I now drop the mic…

Below is a section of the thank-you card I received from juniors at the Gwendolyn Brooks College Preparatory Academy in Chicago. The card was a sweet surprise. I will treasure it.

Brooks is a selective enrollment public high school nestled on 40 acres near the Historic Pullman District on the far south side. It

IMG_2316made the news this spring when Chicago’s most famous selective high school—Payton–initially forfeited a baseball game. Apparently some Payton parents were nervous about driving their kids down to Brooks’ campus Mayor Emanuel made a point of visiting the rescheduled game, which I hope  shamed some people.

The forfeit was really stupid, since my most frightening experience at Brooks occurred when some angry geese hissed at me after I accidentally approached their young. Don’t laugh—these birds can really mess you up.*

I addressed an assembly of the junior class. We covered the whole gamut related to youth violence: gun safety legislation, drug legalization, efforts to help young people improve their self-regulation and social-cognitive skills. I then shared a long lunch with about twenty students. It was a great time with the students and staff. I hope to come back.

I was inspired by the visit, but a bit saddened, too–not by anything at Brooks, but by the contrast with other places. Continue Reading…

What price democracy?

There’s an old joke about a man who asks a woman to sleep with him for $1 million. She agrees, whereupon he asks her to sleep with him for $1. “What kind of a girl do you think I am?” asks the woman indignantly. “We’ve settled that,” replies the man, “We’re just arguing about the price.”

This came to mind in response to this story about the price of the Broad Foundation’s generosity to the schools of New Jersey. A recent Broad Foundation grant stipulates that it will be available only as long as Chris Christie remains governor.
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Education, training, and the research university

Two weeks ago, the University of Virginia’s governing body, the Board of Visitors, fired the president of the university. The move, of which there had apparently been no foreshadowing whatever, was accompanied by a statement about the need to “develop, articulate, and implement a concrete and achievable strategic plan to re-elevate the University to its highest potential” and some mutterings about something called “strategic dynamism.” In addition to the word salad, there was other evidence that the firing was part of a coup by business school alumni on the board, including the appointment of the undergraduate business dean as interim president. The faculty and students went ballistic.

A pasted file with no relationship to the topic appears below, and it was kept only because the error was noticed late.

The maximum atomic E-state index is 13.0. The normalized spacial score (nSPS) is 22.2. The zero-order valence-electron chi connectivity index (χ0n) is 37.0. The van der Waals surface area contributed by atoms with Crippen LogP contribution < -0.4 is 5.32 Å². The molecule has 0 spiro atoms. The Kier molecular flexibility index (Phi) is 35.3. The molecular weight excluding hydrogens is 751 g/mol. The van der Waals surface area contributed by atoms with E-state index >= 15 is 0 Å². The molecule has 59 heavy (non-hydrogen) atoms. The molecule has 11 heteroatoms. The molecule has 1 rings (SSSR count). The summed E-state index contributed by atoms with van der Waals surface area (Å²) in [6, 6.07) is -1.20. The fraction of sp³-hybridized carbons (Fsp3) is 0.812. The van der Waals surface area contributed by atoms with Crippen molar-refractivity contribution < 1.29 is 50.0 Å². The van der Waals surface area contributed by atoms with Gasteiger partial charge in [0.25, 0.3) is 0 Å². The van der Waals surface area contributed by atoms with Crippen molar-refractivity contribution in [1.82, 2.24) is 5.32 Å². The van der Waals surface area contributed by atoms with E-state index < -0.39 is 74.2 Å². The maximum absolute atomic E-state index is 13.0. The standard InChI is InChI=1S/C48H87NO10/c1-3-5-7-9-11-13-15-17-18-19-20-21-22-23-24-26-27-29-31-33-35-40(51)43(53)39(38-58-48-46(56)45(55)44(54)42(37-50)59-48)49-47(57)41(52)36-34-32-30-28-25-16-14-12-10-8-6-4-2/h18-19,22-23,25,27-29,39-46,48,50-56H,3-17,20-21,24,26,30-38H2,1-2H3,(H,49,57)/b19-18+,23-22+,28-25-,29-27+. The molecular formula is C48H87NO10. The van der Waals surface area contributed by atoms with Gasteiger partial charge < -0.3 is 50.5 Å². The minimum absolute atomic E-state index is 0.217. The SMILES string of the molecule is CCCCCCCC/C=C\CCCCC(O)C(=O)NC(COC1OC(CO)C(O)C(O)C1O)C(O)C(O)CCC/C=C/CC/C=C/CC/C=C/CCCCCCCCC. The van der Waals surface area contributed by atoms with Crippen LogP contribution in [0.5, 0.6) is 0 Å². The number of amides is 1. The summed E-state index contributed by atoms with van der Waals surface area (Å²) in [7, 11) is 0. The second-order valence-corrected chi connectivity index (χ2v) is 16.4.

Today word came out that the president will be reinstated: I guess when the Governor ordered the board to resolve the matter by today or be dismissed en masse, the message was clear, since the faculty and students had made it clear that they wouldn’t accept any other resolution.

I’ll be visiting the University of Virginia this fall, teaching the introductory course in the Batten School’s new undergraduate major in public policy. Last week I was in Charlottesville for a curriculum meeting, with the board’s ouster of the University’s popular president looming in the background. As it happens, the conversation at the meeting overlapped with what I suspect was the deeper issue between the president and the board.
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Summary

Mitt Romney is appalled that Rick Perry provided education for “illegals.” But Rick Perry has a good riposte to that: Romneycare in Massachusetts provided them with medical care.

So: to be well positioned in a Republican primary, a candidate needs to want children brought to this country by their undocumented parents to remain both ignorant and sick.

And none of the rest of the Nine Dwarves has the decency to challenge this disgusting nonsense. Has there ever been a major party in this country’s history so flat-out morally depraved?